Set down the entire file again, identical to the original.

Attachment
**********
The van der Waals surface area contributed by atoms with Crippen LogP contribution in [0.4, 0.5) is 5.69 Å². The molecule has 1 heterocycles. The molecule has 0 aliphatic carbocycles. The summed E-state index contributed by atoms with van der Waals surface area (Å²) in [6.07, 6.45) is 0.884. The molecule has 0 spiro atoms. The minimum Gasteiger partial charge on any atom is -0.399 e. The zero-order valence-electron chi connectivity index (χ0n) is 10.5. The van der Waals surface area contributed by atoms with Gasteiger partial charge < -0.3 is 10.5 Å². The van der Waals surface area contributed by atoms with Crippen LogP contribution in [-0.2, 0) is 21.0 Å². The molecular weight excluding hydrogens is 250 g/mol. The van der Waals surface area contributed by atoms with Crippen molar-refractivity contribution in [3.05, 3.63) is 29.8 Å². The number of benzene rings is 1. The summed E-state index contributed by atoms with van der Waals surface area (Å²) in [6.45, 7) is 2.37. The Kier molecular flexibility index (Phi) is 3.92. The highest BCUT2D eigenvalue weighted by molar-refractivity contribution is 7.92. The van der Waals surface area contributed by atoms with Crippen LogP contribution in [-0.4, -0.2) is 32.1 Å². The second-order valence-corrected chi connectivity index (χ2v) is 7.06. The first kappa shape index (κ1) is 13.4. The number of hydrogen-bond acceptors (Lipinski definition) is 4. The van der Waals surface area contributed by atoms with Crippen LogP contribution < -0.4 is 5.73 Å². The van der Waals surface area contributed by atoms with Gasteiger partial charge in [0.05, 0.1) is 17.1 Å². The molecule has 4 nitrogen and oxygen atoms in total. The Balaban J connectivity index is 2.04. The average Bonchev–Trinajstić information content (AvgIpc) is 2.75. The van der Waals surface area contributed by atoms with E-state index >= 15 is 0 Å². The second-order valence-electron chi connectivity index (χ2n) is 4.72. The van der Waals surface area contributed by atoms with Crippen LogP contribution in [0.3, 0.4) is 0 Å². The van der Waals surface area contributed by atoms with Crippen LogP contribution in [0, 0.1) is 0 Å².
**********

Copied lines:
The van der Waals surface area contributed by atoms with Crippen LogP contribution in [0.4, 0.5) is 5.69 Å². The molecule has 1 heterocycles. The molecule has 0 aliphatic carbocycles. The summed E-state index contributed by atoms with van der Waals surface area (Å²) in [6.07, 6.45) is 0.884. The molecule has 0 spiro atoms. The minimum Gasteiger partial charge on any atom is -0.399 e. The zero-order valence-electron chi connectivity index (χ0n) is 10.5. The van der Waals surface area contributed by atoms with Gasteiger partial charge < -0.3 is 10.5 Å². The van der Waals surface area contributed by atoms with Crippen LogP contribution in [-0.2, 0) is 21.0 Å². The molecular weight excluding hydrogens is 250 g/mol. The van der Waals surface area contributed by atoms with Crippen molar-refractivity contribution in [3.05, 3.63) is 29.8 Å². The number of benzene rings is 1. The summed E-state index contributed by atoms with van der Waals surface area (Å²) in [6.45, 7) is 2.37. The Kier molecular flexibility index (Phi) is 3.92. The highest BCUT2D eigenvalue weighted by molar-refractivity contribution is 7.92. The van der Waals surface area contributed by atoms with Crippen LogP contribution in [-0.4, -0.2) is 32.1 Å². The second-order valence-corrected chi connectivity index (χ2v) is 7.06. The first kappa shape index (κ1) is 13.4. The number of hydrogen-bond acceptors (Lipinski definition) is 4. The van der Waals surface area contributed by atoms with Crippen LogP contribution < -0.4 is 5.73 Å². The van der Waals surface area contributed by atoms with Gasteiger partial charge in [0.05, 0.1) is 17.1 Å². The molecule has 4 nitrogen and oxygen atoms in total. The Balaban J connectivity index is 2.04. The average Bonchev–Trinajstić information content (AvgIpc) is 2.75. The van der Waals surface area contributed by atoms with E-state index >= 15 is 0 Å². The second-order valence-electron chi connectivity index (χ2n) is 4.72. The van der Waals surface area contributed by atoms with Crippen LogP contribution in [0.3, 0.4) is 0 Å². The van der Waals surface area contributed by atoms with Crippen LogP contribution in [0, 0.1) is 0 Å².